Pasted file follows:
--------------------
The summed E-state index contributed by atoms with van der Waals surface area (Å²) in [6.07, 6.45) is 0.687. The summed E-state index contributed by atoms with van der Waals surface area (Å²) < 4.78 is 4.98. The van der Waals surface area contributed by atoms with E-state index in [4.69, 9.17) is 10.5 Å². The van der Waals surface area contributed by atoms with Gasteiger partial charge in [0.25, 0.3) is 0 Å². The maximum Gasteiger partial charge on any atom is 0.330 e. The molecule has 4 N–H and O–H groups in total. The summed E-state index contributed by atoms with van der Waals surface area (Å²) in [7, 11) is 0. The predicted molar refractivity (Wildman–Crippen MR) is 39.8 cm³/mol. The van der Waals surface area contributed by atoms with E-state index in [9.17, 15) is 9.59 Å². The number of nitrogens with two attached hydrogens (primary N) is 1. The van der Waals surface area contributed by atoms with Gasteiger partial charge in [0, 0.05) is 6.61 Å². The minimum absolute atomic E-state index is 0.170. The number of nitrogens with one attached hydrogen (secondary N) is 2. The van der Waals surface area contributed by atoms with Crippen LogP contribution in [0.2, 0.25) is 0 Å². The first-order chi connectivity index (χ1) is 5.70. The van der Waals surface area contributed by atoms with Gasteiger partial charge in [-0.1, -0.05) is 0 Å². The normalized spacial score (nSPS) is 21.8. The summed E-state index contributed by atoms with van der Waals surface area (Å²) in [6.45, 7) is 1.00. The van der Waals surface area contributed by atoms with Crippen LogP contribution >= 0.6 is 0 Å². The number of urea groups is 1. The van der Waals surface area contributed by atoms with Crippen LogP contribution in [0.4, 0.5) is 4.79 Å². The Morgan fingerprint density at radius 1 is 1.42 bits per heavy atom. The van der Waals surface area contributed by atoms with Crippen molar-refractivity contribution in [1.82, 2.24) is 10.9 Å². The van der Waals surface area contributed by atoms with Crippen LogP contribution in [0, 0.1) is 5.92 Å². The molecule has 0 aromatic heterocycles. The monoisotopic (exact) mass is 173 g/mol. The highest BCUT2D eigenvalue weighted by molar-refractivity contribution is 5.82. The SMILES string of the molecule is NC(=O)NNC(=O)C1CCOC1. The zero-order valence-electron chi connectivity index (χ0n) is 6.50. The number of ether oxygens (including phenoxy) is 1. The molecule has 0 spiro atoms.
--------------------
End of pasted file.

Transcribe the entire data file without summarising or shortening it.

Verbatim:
The summed E-state index contributed by atoms with van der Waals surface area (Å²) in [6.07, 6.45) is 0.687. The summed E-state index contributed by atoms with van der Waals surface area (Å²) < 4.78 is 4.98. The van der Waals surface area contributed by atoms with E-state index in [4.69, 9.17) is 10.5 Å². The van der Waals surface area contributed by atoms with Gasteiger partial charge in [0.25, 0.3) is 0 Å². The maximum Gasteiger partial charge on any atom is 0.330 e. The molecule has 4 N–H and O–H groups in total. The summed E-state index contributed by atoms with van der Waals surface area (Å²) in [7, 11) is 0. The predicted molar refractivity (Wildman–Crippen MR) is 39.8 cm³/mol. The van der Waals surface area contributed by atoms with E-state index in [9.17, 15) is 9.59 Å². The number of nitrogens with two attached hydrogens (primary N) is 1. The van der Waals surface area contributed by atoms with Gasteiger partial charge in [0, 0.05) is 6.61 Å². The minimum absolute atomic E-state index is 0.170. The number of nitrogens with one attached hydrogen (secondary N) is 2. The van der Waals surface area contributed by atoms with Crippen LogP contribution in [0.2, 0.25) is 0 Å². The first-order chi connectivity index (χ1) is 5.70. The van der Waals surface area contributed by atoms with Gasteiger partial charge in [-0.1, -0.05) is 0 Å². The normalized spacial score (nSPS) is 21.8. The summed E-state index contributed by atoms with van der Waals surface area (Å²) in [6.45, 7) is 1.00. The van der Waals surface area contributed by atoms with Crippen LogP contribution >= 0.6 is 0 Å². The number of urea groups is 1. The van der Waals surface area contributed by atoms with Crippen LogP contribution in [0.4, 0.5) is 4.79 Å². The Morgan fingerprint density at radius 1 is 1.42 bits per heavy atom. The van der Waals surface area contributed by atoms with Crippen molar-refractivity contribution in [1.82, 2.24) is 10.9 Å². The van der Waals surface area contributed by atoms with Crippen LogP contribution in [0, 0.1) is 5.92 Å². The molecule has 0 aromatic heterocycles. The monoisotopic (exact) mass is 173 g/mol. The highest BCUT2D eigenvalue weighted by molar-refractivity contribution is 5.82. The SMILES string of the molecule is NC(=O)NNC(=O)C1CCOC1. The zero-order valence-electron chi connectivity index (χ0n) is 6.50. The number of ether oxygens (including phenoxy) is 1. The molecule has 0 spiro atoms.